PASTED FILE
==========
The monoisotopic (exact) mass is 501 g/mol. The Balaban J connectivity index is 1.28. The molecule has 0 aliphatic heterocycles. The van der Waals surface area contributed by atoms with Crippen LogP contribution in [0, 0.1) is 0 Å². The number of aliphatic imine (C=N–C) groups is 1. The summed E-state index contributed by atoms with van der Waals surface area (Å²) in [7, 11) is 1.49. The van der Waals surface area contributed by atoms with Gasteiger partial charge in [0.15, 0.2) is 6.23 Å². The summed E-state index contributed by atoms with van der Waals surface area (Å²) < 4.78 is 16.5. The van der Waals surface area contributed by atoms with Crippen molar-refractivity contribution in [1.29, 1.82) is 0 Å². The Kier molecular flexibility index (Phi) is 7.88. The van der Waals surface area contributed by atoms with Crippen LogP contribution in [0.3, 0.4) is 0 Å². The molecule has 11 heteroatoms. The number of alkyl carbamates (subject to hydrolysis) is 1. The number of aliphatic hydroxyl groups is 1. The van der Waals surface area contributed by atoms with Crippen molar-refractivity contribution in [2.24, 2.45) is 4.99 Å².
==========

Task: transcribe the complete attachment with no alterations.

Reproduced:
The monoisotopic (exact) mass is 501 g/mol. The Balaban J connectivity index is 1.28. The molecule has 0 aliphatic heterocycles. The van der Waals surface area contributed by atoms with Crippen LogP contribution in [0, 0.1) is 0 Å². The number of aliphatic imine (C=N–C) groups is 1. The summed E-state index contributed by atoms with van der Waals surface area (Å²) in [7, 11) is 1.49. The van der Waals surface area contributed by atoms with Gasteiger partial charge in [0.15, 0.2) is 6.23 Å². The summed E-state index contributed by atoms with van der Waals surface area (Å²) < 4.78 is 16.5. The van der Waals surface area contributed by atoms with Crippen molar-refractivity contribution in [1.29, 1.82) is 0 Å². The Kier molecular flexibility index (Phi) is 7.88. The van der Waals surface area contributed by atoms with Crippen LogP contribution in [0.3, 0.4) is 0 Å². The molecule has 11 heteroatoms. The number of alkyl carbamates (subject to hydrolysis) is 1. The number of aliphatic hydroxyl groups is 1. The van der Waals surface area contributed by atoms with Crippen molar-refractivity contribution in [2.24, 2.45) is 4.99 Å².